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PUBLISHED: Oct 25, 2015 3:00pm

A moment with actor Beto Kusyairy

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THE RAKYAT POST By:
CHE'AZ

Beto Kusyairy is one for passion and serious story-telling rather than fame and money. — TRP pic by Daniel Chan

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BETO KUSYAIRY is a familiar face in the Malay entertainment scene but he’s one of those that doesn’t not only act to entertain but also conveys strong messages to his audience. His involvement in dramas and telemovies such as Geng Surau, Sepuluh, Juvana, Kashaf Imani, Apa Dosaku?, Uri and films like Warkah Terakhir: Rosli Dhoby and most recently Bravo 5, has captivated many hearts with strong and steady performances.

Believe in delivering the best, the passionate actor feels strongly about educating his audience with his characters. The Rakyat Post caught up with the 35-year-old actor who talks about the importance of passion in acting.

 

Q: How did you get started with the industry?

A: I started right after my SPM, in 1998. I entered UiTM in 2002 and in between of semester breaks, I did some part time work in the production line. I did everything they asked me to do. I was a technical crew, there were times I was involved with the art department and I also became the runner.

When I first met Erma Fatima (producer, director, actress) the Malaysian director, producer and actress, I was hired as her personal chauffer. Sometimes I will be pulled in as an extra whenever the production needed one. I was the guy who wore the Along suit when KRU produced the show in the late 90’s (Along was a mathematics and science educational programme for kids originally produced by RTM during the 80’s).

 

TRP pic by Daniel Chan
TRP pic by Daniel Chan

Q: When did you get to that point of ‘this is what I want to do with my life’?

A: I never really had an ambition in life before. When I was a kid, I thought that I wanted to be a race car driver. But that didn’t last long. I was actually a very shy boy to begin with. I even had problems when it came to public speaking. When I started acting, it somehow became a therapy that helped me break away from isolation. The moment of realisation came to me when I started playing someone else. I found it refreshing and fun! That was when I decided that I wanted to be an actor, to learn and explore more about people’s character and act it out.

Q: What was your breakthrough point?

A: Erma Fatima informally introduced me to acting, but the first person who trusted me with my first leading role was director and producer, Zulfikli M. Osman. There are a few films that I’d consider a breakthrough channel for me, but if I have to choose and name only, it would be Warkah Terakhir: Rosli Dhoby.

 

Q: How do you identify yourself as an actor?

A: I consider myself to be a serious actor. Fame doesn’t really bother me. When I speak to younger artistes, they’d say that they are looking forward to gaining popularity and brand themselves. I respect their intention but I also can’t help feeling angry. There are so many good actors who are serious and passionate about acting who don’t do this for popularity. I love what I do. I bring audience into my story through the roles I play. I see talent, not face. People can say I am boring and uptight but it doesn’t bother me.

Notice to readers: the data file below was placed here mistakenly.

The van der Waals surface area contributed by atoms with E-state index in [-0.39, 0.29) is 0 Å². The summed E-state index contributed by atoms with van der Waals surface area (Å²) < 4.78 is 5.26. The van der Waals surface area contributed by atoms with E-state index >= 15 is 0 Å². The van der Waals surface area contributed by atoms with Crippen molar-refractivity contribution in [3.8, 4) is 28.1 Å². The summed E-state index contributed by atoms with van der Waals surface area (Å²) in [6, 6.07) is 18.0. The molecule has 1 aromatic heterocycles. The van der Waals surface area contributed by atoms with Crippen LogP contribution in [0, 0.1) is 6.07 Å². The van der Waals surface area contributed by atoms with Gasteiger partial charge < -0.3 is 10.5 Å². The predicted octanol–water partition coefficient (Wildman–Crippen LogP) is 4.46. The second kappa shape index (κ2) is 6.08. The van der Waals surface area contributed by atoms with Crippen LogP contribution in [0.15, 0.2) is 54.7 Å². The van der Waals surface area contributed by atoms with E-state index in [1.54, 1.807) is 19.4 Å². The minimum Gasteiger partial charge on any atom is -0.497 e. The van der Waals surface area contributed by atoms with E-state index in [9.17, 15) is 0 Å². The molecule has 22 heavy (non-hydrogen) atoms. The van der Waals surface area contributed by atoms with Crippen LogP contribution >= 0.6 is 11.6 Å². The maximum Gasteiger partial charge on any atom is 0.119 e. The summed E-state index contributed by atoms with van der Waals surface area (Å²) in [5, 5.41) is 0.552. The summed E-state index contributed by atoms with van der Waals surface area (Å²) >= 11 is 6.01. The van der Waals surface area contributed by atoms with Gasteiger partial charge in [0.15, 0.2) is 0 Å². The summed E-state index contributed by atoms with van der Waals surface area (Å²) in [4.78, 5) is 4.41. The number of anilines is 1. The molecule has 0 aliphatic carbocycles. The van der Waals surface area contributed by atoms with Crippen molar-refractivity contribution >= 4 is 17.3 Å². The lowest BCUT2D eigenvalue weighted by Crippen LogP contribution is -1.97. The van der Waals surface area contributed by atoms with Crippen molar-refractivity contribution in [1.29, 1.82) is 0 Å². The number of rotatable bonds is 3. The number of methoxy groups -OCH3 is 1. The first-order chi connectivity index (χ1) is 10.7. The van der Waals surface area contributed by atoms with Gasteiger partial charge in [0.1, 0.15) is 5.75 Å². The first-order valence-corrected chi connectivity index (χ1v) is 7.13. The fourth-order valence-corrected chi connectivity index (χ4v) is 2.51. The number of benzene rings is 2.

TRP pic by Daniel Chan
TRP pic by Daniel Chan

Q: Have you ever found yourself being in a position where you have to play a role that you don’t agree with?

A: Yes I have but I’d still take on the role because I have been tasked to deliver that character. There are stories that need to be told. The character that you are playing is bigger than you and you just need to become it in the eyes of the audience. When you tell stories to the public, the stories are no longer yours. As a responsible actor, it’s always about playing the character right. I was once offered a role as an extreme racists. I hated the role but I had to play it right and it appeared to everyone that I was truly being racists when I am actually not.

 

Q: In your opinion, are there productions that you would consider to be dull-witted?

A: Sadly, yes they do exist. This is difficult to answer… I am not implying that it is wrong to write and produce fantasy but I do think a little too much of it (simpleminded and less intelligent stories) will lead to a mentally-malnourished society. People believe what they watch on TV and it will eventually become trends. Some who has high discrimination power know what unreal and real but we can’t just ignore a percentage of population who literally adopt things they watch on TV. Having said that, it comes back to the awareness and responsibility of the industry people. Fantasy stories are okay if it has substance and are presented with wisdom.

Q: Do you have an idol that you look up to as reference in this industry?

A: Honestly, I don’t. I don’t have a specific figure who I adore so much. When I play certain characters, I do my best to make it look natural. Viewers should be able to relate to me and have an original idea of what the story is all about. To do this, I can’t emulate what others have done or make them a reference point. To me, staying true to oneself is always preferable than having an idol to influence the way you act or deliver your stories.

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